Is it Safe?

Is it safe? That is the question many are asking about church attendance, and also other public activities. But church is not supposed to be safe and harmless. Approaching the holy God is a dangerous task to be done in the highest reverence. God’s Word hits us hard in the pure proclamation of Scripture. We are killed by the law and made alive by the power of Christ’s resurrection.

Some do not want to reintegrate into society and live—too fearful of death. Death was always there and will come regardless of our efforts, because of sin, but never before have the young and safety-deluded faced death in a such a tangible way. Earthly death is not the problem though. Fear in the heart is part of worship: we should fear, love, and trust in God above all things. We face eternal punishment for sins, and only in Christ’s uncomfortable death for us is there release from hell and divine wrath.

Physical safety is not spiritual safety. Christ our Lord comes to us in the proclaimed Word to bring those dead, in darkness and fear, to life. He gives us His righteousness, His own life. Dying sinners come to be freed of death and sin—and to live in Christ eternally. We always face physical dangers, but we confess and show by our gathering together that our Lord is greater than all illness and Satan’s manipulations in this world.

Only freed from death and the guilt of our trespasses can we face the dangers of this world in confidence. We are to live in hope, love, and service to others, above death—not cowering in fear, waiting for death to have its way with us. Our Lord defeated death for us—that is our safety, not our attempts to stay on earth a bit longer. Heaven is our home—where there is no uncertainty, fear, or doubt. This is God’s message, which is not considered safe by sinners. But it grants us a hope which cannot be killed, no matter what happens to this body.

Due to external factors, bad habits have been adopted by some that may be hard to break. It is easy to think, “I’m ok without church or being a part of a congregation of sinners—I just want to stay safe”. Beware of what kind of safety you are trusting in: is it man’s or the Lord’s? Seek eternal safety in Christ, because your sin and false comfort with God is the far greater danger. Desire Christ’s body and blood offered freely to dying sinners—the very same offered up willingly to satisfy God’s anger at your sin. Find eternal safety living in Christ.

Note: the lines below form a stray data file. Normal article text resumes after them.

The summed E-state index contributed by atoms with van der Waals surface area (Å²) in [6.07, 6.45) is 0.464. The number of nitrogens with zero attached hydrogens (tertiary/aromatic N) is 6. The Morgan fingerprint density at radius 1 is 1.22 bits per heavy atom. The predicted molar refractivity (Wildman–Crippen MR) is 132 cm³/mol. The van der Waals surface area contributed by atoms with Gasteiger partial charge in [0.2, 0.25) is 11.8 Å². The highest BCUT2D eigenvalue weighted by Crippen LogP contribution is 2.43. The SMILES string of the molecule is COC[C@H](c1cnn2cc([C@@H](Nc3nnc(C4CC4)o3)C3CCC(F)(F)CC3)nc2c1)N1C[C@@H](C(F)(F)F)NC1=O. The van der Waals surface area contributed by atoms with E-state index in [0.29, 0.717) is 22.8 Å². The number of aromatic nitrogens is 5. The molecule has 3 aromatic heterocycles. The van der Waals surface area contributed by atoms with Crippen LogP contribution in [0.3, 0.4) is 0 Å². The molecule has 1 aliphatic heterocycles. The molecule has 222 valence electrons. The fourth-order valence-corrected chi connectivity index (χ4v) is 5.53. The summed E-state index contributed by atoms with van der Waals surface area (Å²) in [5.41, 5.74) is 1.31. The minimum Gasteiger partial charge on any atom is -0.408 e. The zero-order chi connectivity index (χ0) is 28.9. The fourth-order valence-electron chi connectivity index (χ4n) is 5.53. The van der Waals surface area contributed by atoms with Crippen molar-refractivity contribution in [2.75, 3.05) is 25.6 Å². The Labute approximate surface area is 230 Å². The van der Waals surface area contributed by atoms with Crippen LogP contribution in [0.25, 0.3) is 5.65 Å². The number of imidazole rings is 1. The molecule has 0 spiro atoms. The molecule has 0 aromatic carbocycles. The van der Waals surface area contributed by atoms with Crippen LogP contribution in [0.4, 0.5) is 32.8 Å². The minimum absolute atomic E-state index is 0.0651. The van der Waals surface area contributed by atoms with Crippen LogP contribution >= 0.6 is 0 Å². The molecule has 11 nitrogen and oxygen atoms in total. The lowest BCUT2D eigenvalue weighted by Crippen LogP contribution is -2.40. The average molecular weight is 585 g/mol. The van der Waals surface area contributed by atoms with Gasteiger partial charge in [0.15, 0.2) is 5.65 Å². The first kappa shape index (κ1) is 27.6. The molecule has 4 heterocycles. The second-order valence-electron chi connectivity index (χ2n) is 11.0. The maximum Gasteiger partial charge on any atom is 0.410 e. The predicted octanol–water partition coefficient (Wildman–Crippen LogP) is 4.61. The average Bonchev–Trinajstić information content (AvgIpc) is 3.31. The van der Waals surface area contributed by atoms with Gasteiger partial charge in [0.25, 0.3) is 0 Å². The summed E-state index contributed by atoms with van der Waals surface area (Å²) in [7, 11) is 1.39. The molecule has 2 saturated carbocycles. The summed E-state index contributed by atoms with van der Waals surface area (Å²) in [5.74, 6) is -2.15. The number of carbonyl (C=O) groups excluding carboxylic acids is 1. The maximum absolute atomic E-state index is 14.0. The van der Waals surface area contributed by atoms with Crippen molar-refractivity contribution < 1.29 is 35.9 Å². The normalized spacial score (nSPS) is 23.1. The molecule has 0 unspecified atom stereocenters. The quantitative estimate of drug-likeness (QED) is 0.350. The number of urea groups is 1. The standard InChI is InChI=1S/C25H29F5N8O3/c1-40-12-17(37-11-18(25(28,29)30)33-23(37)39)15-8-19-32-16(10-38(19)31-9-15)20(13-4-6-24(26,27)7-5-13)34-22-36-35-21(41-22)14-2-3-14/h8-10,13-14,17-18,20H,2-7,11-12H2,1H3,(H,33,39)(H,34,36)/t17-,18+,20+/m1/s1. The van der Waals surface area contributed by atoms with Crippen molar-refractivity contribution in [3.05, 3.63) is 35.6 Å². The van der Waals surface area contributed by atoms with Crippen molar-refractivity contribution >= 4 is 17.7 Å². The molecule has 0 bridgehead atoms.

So while the world is only concerned with your bodily safety, know Christ is concerned foremost with your soul: “And do not fear those who kill the body but cannot kill the soul. Rather fear him who can destroy both soul and body in hell.” There is no greater danger than to minimize sin and our need for the Gospel. Christ our Lord keeps us safe in the flock of the local congregation, gathered around the Word and Supper. The Son of God is not a virtual Savior, but the real flesh and blood Messiah, who left the safety of heaven to save mankind by His own sacrifice on the cross. This unsafe, foolish act is our safety in a world which is troubled and passing away. “It pleased God through the folly of what we preach to save those who believe.”

Such is the confidence that we have through Christ toward God. Not that we are sufficient in ourselves to claim anything as coming from us, but our sufficiency is from God, who has made us sufficient to be ministers of a new covenant, not of the letter but of the Spirit. For the letter kills, but the Spirit gives life. Now if the ministry of death, carved in letters on stone, came with such glory that the Israelites could not gaze at Moses’ face because of its glory, which was being brought to an end, will not the ministry of the Spirit have even more glory? For if there was glory in the ministry of condemnation, the ministry of righteousness must far exceed it in glory. Indeed, in this case, what once had glory has come to have no glory at all, because of the glory that surpasses it. For if what was being brought to an end came with glory, much more will what is permanent have glory” (2 Cor. 2).